Asking better questions about sex

I want to come back to the post about intuitive sexuality from a week or so ago. For me, the questions about sexuality and bodies are truly questions. I’m in progress. I have some hunches, some leanings, and a few things I think I can say with confidence about where I stand. But much of this is still in the working-out stages.

Tonight I stumbled across the writing of another author who is making the argument that pre-marital sex isn’t sin.

Usually this isn’t a question I would gravitate toward for a number of reasons. I want to be careful about communicating any kind of shame. I also have history here that makes me maybe not the most authoritative voice.

But I know it’s a question that will come up again in time, especially as I dive more deeply into thinking through what an intuitive sexuality could look like, and especially because most of my thinking here on the blog is at least tinged with theology, if not just blatantly theological.

Here’s my sense: I appreciate the deconstructing that Fankhauser does, the ways she takes seriously the biblical text, and just goes for the jugular of purity culture. We need that boldness in the church.

By the same token, I wonder if ultimately I land in a different place than her post does (though admittedly I haven’t read her book) – one that will probably look less “progressive”.

Maybe this is semantics, maybe not, but I don’t like the question she implies – namely, “Is pre-marital sex a sin?”

It’s the wrong question. It’s also arguably not the most important question. And it’s a question looking for a black and white answer, without nuance, where a range of answers is possible, all of which need story as supporting evidence.

In some ways that question in the way it’s being asked and answered is indicative of the ways the church has been destructive around the topics of sexuality and bodies. And to be clear (and you know this already, but let’s name it), when I say “topics” what I really mean is that human beings have hurt and been hurt.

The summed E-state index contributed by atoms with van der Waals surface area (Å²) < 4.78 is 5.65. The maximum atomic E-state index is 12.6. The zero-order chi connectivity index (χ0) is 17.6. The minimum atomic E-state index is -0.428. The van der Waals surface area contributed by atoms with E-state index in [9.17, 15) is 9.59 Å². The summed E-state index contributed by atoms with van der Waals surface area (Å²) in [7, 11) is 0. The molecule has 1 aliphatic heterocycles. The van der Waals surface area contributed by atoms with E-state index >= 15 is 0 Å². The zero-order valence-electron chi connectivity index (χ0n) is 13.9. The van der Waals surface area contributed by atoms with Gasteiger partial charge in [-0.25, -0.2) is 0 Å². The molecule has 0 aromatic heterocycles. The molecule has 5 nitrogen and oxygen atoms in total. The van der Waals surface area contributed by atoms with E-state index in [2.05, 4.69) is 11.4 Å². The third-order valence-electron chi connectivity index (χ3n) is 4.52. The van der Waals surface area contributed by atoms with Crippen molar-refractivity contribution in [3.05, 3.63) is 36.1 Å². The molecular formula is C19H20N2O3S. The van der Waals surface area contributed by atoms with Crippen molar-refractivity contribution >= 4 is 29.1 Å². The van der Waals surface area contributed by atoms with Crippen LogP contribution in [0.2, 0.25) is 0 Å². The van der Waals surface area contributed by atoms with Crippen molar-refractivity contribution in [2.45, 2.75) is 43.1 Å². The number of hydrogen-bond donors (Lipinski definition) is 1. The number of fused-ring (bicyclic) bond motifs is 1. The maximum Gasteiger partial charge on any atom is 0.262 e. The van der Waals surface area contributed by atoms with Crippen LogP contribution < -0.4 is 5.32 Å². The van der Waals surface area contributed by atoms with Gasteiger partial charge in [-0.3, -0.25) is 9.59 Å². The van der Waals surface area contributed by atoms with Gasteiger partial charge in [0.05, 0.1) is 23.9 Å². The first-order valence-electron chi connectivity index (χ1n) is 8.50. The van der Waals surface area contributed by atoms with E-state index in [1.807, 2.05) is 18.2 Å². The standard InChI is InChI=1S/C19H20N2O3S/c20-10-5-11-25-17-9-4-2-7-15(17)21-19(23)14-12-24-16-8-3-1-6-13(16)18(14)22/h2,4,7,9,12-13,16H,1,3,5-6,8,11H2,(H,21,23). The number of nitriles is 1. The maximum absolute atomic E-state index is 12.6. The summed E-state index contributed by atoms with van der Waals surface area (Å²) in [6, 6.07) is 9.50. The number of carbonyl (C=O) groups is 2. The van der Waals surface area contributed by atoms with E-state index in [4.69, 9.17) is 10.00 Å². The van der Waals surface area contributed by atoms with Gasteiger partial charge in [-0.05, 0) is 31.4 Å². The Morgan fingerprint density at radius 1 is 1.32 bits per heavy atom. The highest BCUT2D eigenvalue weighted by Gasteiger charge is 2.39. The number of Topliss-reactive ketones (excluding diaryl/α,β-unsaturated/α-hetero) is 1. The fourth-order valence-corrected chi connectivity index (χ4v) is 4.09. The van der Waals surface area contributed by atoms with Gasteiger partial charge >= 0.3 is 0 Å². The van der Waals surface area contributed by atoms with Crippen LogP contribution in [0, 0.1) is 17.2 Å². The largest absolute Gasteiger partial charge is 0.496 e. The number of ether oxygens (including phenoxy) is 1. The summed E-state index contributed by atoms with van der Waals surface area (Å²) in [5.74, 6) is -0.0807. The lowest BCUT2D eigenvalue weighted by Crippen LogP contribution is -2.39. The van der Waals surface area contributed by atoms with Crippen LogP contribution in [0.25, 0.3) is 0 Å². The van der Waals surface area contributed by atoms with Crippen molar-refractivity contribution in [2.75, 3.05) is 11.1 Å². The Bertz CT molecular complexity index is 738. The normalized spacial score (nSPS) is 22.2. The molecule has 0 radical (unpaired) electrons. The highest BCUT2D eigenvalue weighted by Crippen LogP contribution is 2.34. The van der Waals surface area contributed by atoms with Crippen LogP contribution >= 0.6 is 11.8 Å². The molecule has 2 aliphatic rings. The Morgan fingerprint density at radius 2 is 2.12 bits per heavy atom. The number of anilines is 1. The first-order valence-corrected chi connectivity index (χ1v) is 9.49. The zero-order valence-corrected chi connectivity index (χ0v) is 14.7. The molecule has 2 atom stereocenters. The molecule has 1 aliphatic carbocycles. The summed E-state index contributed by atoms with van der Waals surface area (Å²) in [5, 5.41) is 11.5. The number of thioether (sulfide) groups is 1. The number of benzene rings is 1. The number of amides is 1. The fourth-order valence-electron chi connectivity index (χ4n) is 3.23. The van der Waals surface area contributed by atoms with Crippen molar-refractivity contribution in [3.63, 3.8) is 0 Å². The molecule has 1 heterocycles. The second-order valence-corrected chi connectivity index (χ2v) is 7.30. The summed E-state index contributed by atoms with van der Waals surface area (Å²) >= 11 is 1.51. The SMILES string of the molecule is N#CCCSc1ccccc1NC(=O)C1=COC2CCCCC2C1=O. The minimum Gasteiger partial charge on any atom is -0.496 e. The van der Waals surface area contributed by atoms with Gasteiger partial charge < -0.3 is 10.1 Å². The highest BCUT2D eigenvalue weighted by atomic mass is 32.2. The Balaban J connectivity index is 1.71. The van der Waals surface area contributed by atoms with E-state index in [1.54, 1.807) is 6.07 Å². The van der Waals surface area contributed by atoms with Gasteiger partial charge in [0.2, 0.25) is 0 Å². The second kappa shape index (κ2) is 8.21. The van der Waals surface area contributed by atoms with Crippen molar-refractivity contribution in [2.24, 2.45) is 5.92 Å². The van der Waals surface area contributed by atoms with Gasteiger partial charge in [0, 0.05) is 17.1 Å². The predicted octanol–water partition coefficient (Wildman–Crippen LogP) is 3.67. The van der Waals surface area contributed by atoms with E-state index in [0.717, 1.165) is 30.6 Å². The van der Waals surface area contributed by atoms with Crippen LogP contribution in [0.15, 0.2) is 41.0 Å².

Here’s part of why it’s not the right question: To ask it this way risks reducing sexuality to a set of mostly genital acts, at least in our ethical reasonings, and sexuality is far more robust than this.

Further, to answer the question in the traditionally Christian way sets a hard and fast, black and white boundary, a law about the relationship of genitals to one another in relation to one singular point in time – namely, the wedding.

The law used to be that sex before marriage is sin. This question makes the most important thing about sex its timing.

But arguments to the contrary, refuting the traditional view, only answer the same old question: While the law used to be sex before marriage is sin, the law now is that there is no law.

In fairness to the author, I read a handful of posts on her site, and she offers a great deal more, which I hope to return to soon – because I think she offers one particular new way Christians have been talking about sexuality, and I want to be conversant in these questions.

But what I want is other questions.

Here are the questions I want:

What is sex?

What is Christian sex?

What is sex for?

What does sex do?

Why do we have sex, and also why don’t we?

I don’t think we have a good grasp on these answers. And until we work some of this out, I’m not certain we can make ethical claims.

Fankhauser is right that the Bible isn’t clear if you’re looking for crystal clear directives about pre-marital sex, and that the traditional consideration of it as sin it is in large part a function of interpretation through the lenses of particular cultures across time. Our culture now is different in important ways – namely our understanding of women, slaves, and non-heterosexual human beings as subjects deserving of justice, flourishing, and agency, and not objects to be sold, exchanged, or discriminated against.